Puppies, pizza and the COVID 19 crisis

Our new puppy - "Whiskey"

I am a self-proclaimed social media junkie. Regardless of oftentimes harsh criticism of this ever emerging form of communication, social media – mostly Facebook and blogs – has served me well.

Friends from the Congenital Pseudarthrosis Facebook Group wishing Amit “Good Luck” before the amputation. USA – April 10,2014

My introduction to the magic of social media came about a year after my third son was born. Beginning in 2003 with a small online forum, I was able to connect with a group of parents of children who shared my then-infant son’s rare (1 in 250,000 live births) orthopedic impairment for which he underwent a below knee amputation at the age of 11 in 2014. With the emergence of Facebook, our group with members on all continents “graduated” to a Facebook page where we easily and discreetly shared our experiences, exchanged information and most importantly supported one another. Today, four months before that “baby” whose future seemed so uncertain then is off to college in a different country, the group continues to grow and thrive, providing a lifeline of support for parents of young children desperately searching for someone who has “been there”.

Photo Credit – Shaul Abramovitch, Amit at a Winter 2019 game – Israel Sports Centre for the Disabled

Soon afterwards, I expanded to posting, blogging and reading about the many and varied subjects that strengthened my sense of purpose: progressive Zionism, Jewish – Arab relations, the pursuit of increased equality in Israeli society and of course disability rights and the power of disabled sports within and beyond the Israeli context.

Through this virtual world, I’ve supplemented my circle of off-line friends in marvelous ways and encountered people and perspectives that would otherwise would never have been accessible to me. My online friends’ group crosses communities, religions, ethnicities, political leanings, and of course geographic borders. My Facebook feed and blogs focused on what I considered to be issues of significance beyond the pettiness that I often encountered in middle class suburbia.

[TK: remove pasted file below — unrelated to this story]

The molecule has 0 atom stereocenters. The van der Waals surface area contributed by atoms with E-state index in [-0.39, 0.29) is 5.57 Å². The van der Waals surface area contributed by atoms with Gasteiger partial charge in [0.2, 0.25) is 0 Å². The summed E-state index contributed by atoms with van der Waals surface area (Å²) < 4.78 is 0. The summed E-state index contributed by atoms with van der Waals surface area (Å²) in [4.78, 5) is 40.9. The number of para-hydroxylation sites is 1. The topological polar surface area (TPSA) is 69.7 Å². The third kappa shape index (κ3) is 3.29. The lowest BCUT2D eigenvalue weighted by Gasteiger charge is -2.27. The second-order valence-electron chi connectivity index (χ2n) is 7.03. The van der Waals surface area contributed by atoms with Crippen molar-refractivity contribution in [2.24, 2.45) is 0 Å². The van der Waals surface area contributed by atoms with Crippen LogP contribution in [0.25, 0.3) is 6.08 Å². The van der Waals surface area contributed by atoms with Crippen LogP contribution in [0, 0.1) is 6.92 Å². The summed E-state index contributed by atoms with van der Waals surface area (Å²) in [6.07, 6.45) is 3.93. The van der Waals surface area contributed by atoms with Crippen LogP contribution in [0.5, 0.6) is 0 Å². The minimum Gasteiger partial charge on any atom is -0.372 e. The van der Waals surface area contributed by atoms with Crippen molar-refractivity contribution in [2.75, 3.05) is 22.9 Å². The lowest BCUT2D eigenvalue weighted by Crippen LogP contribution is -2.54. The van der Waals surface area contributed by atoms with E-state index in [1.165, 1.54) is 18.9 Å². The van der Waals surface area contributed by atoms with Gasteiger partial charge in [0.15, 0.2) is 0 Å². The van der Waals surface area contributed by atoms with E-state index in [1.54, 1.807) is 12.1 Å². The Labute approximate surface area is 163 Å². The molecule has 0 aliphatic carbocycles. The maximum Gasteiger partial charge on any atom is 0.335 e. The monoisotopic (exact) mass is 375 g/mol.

Today, we are a little over a month into this surreal COVID 19 crisis which is probably the most significant historical event of my children’s lifetimes to date and my Facebook feed looks like it’s been hijacked by a shallow mirror image of myself.

Bringing home the new puppy – Covid 19 style

While I do occasionally slip in a more meaningful post, for the first time since discovering social media, I find myself uploading picture after picture of our new puppy, our cute older dog, my son’s culinary adventures, the consequent family meals and other quite mundane activities.

Another gourmet dinner by Amit – Pizza Night

I feel weirdly guilty for largely ignoring the woes of the world but I am simply overwhelmed with information and stimuli – true, fake and in between.

I understand that the world is upside down and people are suffering greatly. My “lighter” posts are by no means meant to lessen the horror, but rather, to reflect my immense need to achieve some sense of normalcy in an insane reality. I am also making an assumption that some of my friends, on and off line, near and far, share my need to reminisce about, recreate or hope for a simpler time where the triviality of posts about puppies and pizza represent the ordinary.

So, in the meantime, enjoy the cuteness while we come together, albeit separately, to pray for health, healing and a better post-COVID 19 world to bequest to our children.

About the Author
Zimra was born in Budapest and grew up in New York City. She immigrated to Israel in 1994 and for the past two decades has worked with diverse for-profit and nonprofit organizations. Currently, she serves as a resource development expert on the Civics and Shared Education team at the Center for Educational Technology (CET) in Tel Aviv. Zimra is mother to 4 children, ages 12 to 21. Inspired by her 16-year old son Amit, a lower limb amputee, she is passionate about competitive wheelchair basketball and spends much of her free time rooting for her favorite teams. Today, she and her family are living in the Negev.
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